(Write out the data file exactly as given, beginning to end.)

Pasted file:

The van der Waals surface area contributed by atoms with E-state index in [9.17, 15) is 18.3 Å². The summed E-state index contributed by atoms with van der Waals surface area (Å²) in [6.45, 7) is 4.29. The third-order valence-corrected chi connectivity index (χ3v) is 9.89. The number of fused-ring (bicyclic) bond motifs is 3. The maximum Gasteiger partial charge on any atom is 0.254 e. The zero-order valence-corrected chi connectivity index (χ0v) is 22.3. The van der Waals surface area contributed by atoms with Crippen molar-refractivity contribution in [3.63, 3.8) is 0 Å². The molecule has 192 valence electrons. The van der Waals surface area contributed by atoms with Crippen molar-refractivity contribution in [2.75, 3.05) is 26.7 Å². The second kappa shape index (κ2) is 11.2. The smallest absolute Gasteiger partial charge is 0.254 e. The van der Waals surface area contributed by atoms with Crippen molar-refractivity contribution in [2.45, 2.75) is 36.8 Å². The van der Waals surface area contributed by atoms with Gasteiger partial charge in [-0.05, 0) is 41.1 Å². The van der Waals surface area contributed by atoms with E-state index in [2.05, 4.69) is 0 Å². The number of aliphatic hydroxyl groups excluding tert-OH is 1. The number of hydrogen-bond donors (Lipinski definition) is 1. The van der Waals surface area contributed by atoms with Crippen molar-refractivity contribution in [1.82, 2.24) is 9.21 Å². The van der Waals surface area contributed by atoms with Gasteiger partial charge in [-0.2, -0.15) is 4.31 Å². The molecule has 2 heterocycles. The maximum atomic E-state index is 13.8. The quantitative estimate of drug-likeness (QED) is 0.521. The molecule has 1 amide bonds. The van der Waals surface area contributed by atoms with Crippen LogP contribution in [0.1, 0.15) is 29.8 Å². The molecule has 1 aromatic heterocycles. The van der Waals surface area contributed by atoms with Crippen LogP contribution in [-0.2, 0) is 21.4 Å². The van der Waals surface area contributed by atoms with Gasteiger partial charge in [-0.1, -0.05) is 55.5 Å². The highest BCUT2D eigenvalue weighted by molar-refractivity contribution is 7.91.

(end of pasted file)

The van der Waals surface area contributed by atoms with E-state index in [9.17, 15) is 18.3 Å². The summed E-state index contributed by atoms with van der Waals surface area (Å²) in [6.45, 7) is 4.29. The third-order valence-corrected chi connectivity index (χ3v) is 9.89. The number of fused-ring (bicyclic) bond motifs is 3. The maximum Gasteiger partial charge on any atom is 0.254 e. The zero-order valence-corrected chi connectivity index (χ0v) is 22.3. The van der Waals surface area contributed by atoms with Crippen molar-refractivity contribution in [3.63, 3.8) is 0 Å². The molecule has 192 valence electrons. The van der Waals surface area contributed by atoms with Crippen molar-refractivity contribution in [2.75, 3.05) is 26.7 Å². The second kappa shape index (κ2) is 11.2. The smallest absolute Gasteiger partial charge is 0.254 e. The van der Waals surface area contributed by atoms with Crippen molar-refractivity contribution in [2.45, 2.75) is 36.8 Å². The van der Waals surface area contributed by atoms with Gasteiger partial charge in [-0.05, 0) is 41.1 Å². The van der Waals surface area contributed by atoms with E-state index in [2.05, 4.69) is 0 Å². The number of aliphatic hydroxyl groups excluding tert-OH is 1. The number of hydrogen-bond donors (Lipinski definition) is 1. The van der Waals surface area contributed by atoms with Crippen molar-refractivity contribution in [1.82, 2.24) is 9.21 Å². The van der Waals surface area contributed by atoms with Gasteiger partial charge in [-0.2, -0.15) is 4.31 Å². The molecule has 2 heterocycles. The maximum atomic E-state index is 13.8. The quantitative estimate of drug-likeness (QED) is 0.521. The molecule has 1 amide bonds. The van der Waals surface area contributed by atoms with Crippen LogP contribution in [0.1, 0.15) is 29.8 Å². The molecule has 1 aromatic heterocycles. The van der Waals surface area contributed by atoms with Crippen LogP contribution in [-0.2, 0) is 21.4 Å². The van der Waals surface area contributed by atoms with Gasteiger partial charge in [-0.1, -0.05) is 55.5 Å². The highest BCUT2D eigenvalue weighted by molar-refractivity contribution is 7.91.